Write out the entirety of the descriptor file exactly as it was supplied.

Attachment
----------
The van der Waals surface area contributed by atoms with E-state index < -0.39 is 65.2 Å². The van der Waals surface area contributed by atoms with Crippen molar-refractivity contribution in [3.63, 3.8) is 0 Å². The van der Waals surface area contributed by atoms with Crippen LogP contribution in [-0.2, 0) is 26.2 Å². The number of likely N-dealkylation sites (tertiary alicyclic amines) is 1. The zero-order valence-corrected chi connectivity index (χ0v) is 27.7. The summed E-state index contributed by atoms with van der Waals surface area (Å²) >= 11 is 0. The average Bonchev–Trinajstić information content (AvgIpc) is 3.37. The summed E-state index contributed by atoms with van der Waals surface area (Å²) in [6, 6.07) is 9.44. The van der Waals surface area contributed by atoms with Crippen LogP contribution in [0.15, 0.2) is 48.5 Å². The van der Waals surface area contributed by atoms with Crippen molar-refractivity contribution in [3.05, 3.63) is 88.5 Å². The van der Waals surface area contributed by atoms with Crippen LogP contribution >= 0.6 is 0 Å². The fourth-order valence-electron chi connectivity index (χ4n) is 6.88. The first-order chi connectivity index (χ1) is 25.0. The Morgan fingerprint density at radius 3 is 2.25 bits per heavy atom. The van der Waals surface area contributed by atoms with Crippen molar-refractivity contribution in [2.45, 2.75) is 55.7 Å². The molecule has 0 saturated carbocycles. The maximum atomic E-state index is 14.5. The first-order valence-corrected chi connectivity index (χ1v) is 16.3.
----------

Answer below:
The van der Waals surface area contributed by atoms with E-state index < -0.39 is 65.2 Å². The van der Waals surface area contributed by atoms with Crippen molar-refractivity contribution in [3.63, 3.8) is 0 Å². The van der Waals surface area contributed by atoms with Crippen LogP contribution in [-0.2, 0) is 26.2 Å². The number of likely N-dealkylation sites (tertiary alicyclic amines) is 1. The zero-order valence-corrected chi connectivity index (χ0v) is 27.7. The summed E-state index contributed by atoms with van der Waals surface area (Å²) >= 11 is 0. The average Bonchev–Trinajstić information content (AvgIpc) is 3.37. The summed E-state index contributed by atoms with van der Waals surface area (Å²) in [6, 6.07) is 9.44. The van der Waals surface area contributed by atoms with Crippen LogP contribution in [0.15, 0.2) is 48.5 Å². The van der Waals surface area contributed by atoms with Crippen molar-refractivity contribution in [3.05, 3.63) is 88.5 Å². The van der Waals surface area contributed by atoms with Crippen LogP contribution >= 0.6 is 0 Å². The fourth-order valence-electron chi connectivity index (χ4n) is 6.88. The first-order chi connectivity index (χ1) is 25.0. The Morgan fingerprint density at radius 3 is 2.25 bits per heavy atom. The van der Waals surface area contributed by atoms with Crippen molar-refractivity contribution in [2.45, 2.75) is 55.7 Å². The molecule has 0 saturated carbocycles. The maximum atomic E-state index is 14.5. The first-order valence-corrected chi connectivity index (χ1v) is 16.3.